A harmonium is a kind of keyboard known as a pump organ, operated with one hand pressing a pump to provide air while the other plays the keys. It produces a uniquely haunting tone: droning, wheezing and scraping, it sounds a little like an accordion turned inside out. The harmonium was a valuable instrument in classical and folk compositions alike, finding its way into a few songs by the Beatles and Elton John before the advent of electric keyboards allowed for the same sound without the cumbersome instrument itself. Nowadays, it’s primarily used in India, providing drones and melodies for pop and classical music.

“My Love Went To Sea,” a spellbinding new song by the British folk duo māsa, has a sound reminiscent of another prominent harmonium user: Nico, the German singer who went from the Velvet Underground and “These Days” to haunting, ancient-sounding avant-folk. “My Love Went To Sea” is certainly evocative in the same way as, say, The Marble Index; the second that harmonium whirs to life, it’s as though you’re standing on a rocky shore beneath an overcast sky, soaked by the briny mist of the waves. But thankfully for those who want to avoid existential crises, this song is considerably less grim than Nico. In fact, it’s downright stirring, possessing a mythical grandeur without losing sight of the human element.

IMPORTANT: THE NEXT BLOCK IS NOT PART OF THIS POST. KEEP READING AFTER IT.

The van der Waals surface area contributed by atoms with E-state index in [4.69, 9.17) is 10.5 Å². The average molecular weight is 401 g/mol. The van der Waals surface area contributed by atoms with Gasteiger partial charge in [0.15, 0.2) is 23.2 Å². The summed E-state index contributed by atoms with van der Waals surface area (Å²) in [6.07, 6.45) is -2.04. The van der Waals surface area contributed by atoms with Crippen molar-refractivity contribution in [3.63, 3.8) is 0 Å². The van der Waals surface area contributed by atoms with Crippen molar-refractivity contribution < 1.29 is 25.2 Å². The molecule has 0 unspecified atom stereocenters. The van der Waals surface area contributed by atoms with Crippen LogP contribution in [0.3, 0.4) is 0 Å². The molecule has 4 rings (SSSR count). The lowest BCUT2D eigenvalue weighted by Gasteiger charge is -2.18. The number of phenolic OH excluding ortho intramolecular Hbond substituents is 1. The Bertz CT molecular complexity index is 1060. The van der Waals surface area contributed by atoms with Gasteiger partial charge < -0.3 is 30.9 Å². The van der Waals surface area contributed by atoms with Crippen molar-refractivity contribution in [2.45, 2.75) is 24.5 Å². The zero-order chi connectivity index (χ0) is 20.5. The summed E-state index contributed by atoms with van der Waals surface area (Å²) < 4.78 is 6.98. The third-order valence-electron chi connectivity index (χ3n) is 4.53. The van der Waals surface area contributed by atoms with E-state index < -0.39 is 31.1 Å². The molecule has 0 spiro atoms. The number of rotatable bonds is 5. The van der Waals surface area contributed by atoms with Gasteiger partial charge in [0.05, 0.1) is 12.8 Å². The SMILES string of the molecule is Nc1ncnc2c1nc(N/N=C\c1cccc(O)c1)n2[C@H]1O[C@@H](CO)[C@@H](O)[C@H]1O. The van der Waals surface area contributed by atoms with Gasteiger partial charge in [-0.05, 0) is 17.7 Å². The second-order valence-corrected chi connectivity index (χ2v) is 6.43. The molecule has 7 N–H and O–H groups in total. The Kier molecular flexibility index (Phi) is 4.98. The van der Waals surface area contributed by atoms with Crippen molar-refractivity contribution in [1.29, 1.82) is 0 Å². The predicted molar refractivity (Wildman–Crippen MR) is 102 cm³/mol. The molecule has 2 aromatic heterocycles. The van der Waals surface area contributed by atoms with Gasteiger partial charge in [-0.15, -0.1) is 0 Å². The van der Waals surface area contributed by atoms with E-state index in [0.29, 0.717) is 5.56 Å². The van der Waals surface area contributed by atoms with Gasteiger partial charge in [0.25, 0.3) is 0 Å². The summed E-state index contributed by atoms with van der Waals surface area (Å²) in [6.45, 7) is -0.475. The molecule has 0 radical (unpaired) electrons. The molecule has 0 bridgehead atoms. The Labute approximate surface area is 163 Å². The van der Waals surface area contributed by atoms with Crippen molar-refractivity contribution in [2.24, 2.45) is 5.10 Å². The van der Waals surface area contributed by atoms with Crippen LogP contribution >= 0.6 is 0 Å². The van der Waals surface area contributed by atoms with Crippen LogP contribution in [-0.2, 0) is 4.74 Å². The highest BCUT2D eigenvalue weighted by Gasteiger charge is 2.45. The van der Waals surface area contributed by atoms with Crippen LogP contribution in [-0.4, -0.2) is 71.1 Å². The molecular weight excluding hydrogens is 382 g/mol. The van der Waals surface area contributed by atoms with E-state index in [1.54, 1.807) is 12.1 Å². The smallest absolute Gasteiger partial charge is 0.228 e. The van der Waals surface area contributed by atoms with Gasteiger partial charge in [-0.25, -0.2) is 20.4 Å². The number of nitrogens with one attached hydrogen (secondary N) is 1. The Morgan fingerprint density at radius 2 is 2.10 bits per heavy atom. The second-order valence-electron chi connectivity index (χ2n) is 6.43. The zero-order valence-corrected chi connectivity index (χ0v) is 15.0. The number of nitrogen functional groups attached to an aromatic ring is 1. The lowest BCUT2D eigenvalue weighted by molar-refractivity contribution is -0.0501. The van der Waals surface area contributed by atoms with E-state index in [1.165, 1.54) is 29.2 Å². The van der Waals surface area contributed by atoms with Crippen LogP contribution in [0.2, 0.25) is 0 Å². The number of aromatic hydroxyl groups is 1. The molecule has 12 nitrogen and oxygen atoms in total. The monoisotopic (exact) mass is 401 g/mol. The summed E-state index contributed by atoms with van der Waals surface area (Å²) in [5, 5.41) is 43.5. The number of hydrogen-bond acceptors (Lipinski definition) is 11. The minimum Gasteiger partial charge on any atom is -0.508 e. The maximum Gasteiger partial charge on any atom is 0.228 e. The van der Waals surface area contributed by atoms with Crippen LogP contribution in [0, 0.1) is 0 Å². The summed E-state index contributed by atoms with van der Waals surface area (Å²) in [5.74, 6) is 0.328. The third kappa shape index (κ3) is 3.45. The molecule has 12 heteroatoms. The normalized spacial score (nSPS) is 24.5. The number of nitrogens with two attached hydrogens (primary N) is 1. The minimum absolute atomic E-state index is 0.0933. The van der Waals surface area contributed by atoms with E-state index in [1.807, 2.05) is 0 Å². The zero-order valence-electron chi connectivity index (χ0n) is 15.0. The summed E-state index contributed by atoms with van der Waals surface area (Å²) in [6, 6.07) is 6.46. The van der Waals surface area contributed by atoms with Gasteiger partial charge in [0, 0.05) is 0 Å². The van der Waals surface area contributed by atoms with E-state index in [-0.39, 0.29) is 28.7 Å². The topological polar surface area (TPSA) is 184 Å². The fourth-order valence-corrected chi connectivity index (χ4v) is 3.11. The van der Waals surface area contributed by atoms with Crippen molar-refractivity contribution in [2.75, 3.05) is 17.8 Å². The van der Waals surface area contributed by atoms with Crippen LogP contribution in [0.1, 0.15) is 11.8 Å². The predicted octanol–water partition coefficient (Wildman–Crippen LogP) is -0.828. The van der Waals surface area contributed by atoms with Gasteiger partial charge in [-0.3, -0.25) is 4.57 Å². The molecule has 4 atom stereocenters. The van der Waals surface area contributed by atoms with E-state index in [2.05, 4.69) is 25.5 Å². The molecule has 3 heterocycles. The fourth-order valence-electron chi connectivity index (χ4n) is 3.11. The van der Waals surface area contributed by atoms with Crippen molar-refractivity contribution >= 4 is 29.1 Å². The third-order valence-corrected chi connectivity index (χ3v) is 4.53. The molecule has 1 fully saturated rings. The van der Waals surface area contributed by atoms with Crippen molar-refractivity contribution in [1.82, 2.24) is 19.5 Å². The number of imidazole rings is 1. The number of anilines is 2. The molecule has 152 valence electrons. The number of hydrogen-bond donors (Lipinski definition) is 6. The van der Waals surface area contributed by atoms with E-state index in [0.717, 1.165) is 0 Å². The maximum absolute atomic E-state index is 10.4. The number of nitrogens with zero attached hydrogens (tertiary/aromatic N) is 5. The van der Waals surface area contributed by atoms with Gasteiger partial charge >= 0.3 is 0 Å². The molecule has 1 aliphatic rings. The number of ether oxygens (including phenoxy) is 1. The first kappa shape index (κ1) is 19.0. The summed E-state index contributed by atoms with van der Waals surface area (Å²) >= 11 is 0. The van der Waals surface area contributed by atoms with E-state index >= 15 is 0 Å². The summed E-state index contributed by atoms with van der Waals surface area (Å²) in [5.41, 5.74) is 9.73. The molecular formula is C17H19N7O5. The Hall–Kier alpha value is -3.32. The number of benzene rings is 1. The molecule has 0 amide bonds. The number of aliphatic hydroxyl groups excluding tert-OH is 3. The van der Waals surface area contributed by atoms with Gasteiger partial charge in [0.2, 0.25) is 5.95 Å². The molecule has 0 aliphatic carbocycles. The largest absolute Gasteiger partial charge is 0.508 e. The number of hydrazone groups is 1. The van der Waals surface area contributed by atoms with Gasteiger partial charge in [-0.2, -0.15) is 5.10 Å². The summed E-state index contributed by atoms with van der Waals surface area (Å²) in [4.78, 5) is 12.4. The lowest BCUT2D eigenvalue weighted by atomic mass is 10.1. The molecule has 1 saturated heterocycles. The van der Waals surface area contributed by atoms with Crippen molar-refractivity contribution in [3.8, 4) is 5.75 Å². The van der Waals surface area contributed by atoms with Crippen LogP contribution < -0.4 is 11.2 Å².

Faron and Merle, the two sisters behind māsa, draw upon the folk tradition of seafaring lovers for this song, subverting the typical narrative in order to explore the limits of human connection. When the narrator’s love, a deep sea diver, departs for parts unknown, the narrator doesn’t pine on the shore for his return. Instead, she builds her own boat from “twigs and twine” and sets out on her own journey to find him. It tells us everything we need to know about this woman and her love for this diver, but it doesn’t do her much good: no matter how far she sails, no matter how long she sits on the edge of her raft, she can’t “get down to his depth.”

It might sound like a downer ending, but māsa turns it into triumph. A pulsing drum beats behind Faron and Merle as they harmonize, singing about floating through the “coral wasteland” for “all my living days” – and then they sing it again and again, growing louder and more intense: “for all my living daaaaays! For all my living DAAAAAAAYS!” They don’t sound happy about their fate, not exactly, but they don’t seem to think of it as a curse. If they have to float forever for a chance to find their love in the depths of the ocean, they’ll do it with a song in their heart.